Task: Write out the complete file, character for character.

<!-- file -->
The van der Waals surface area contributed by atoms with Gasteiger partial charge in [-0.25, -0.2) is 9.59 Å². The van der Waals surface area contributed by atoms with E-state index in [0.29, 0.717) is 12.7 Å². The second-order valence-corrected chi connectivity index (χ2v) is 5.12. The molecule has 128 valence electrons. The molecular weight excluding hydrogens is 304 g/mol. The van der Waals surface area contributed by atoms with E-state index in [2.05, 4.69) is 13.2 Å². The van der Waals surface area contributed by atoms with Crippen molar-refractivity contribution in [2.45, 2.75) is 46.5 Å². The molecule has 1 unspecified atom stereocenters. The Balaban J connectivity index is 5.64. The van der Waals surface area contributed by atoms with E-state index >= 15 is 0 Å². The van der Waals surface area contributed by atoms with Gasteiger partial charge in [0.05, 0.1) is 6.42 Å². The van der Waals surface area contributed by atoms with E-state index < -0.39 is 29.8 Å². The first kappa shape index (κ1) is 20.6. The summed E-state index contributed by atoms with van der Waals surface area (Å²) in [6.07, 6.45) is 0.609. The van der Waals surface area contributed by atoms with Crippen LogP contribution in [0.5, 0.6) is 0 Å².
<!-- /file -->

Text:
The van der Waals surface area contributed by atoms with Gasteiger partial charge in [-0.25, -0.2) is 9.59 Å². The van der Waals surface area contributed by atoms with E-state index in [0.29, 0.717) is 12.7 Å². The second-order valence-corrected chi connectivity index (χ2v) is 5.12. The molecule has 128 valence electrons. The molecular weight excluding hydrogens is 304 g/mol. The van der Waals surface area contributed by atoms with E-state index in [2.05, 4.69) is 13.2 Å². The van der Waals surface area contributed by atoms with Crippen molar-refractivity contribution in [2.45, 2.75) is 46.5 Å². The molecule has 1 unspecified atom stereocenters. The Balaban J connectivity index is 5.64. The van der Waals surface area contributed by atoms with E-state index >= 15 is 0 Å². The van der Waals surface area contributed by atoms with Gasteiger partial charge in [0.05, 0.1) is 6.42 Å². The van der Waals surface area contributed by atoms with E-state index < -0.39 is 29.8 Å². The first kappa shape index (κ1) is 20.6. The summed E-state index contributed by atoms with van der Waals surface area (Å²) in [6.07, 6.45) is 0.609. The van der Waals surface area contributed by atoms with Crippen LogP contribution in [0.5, 0.6) is 0 Å².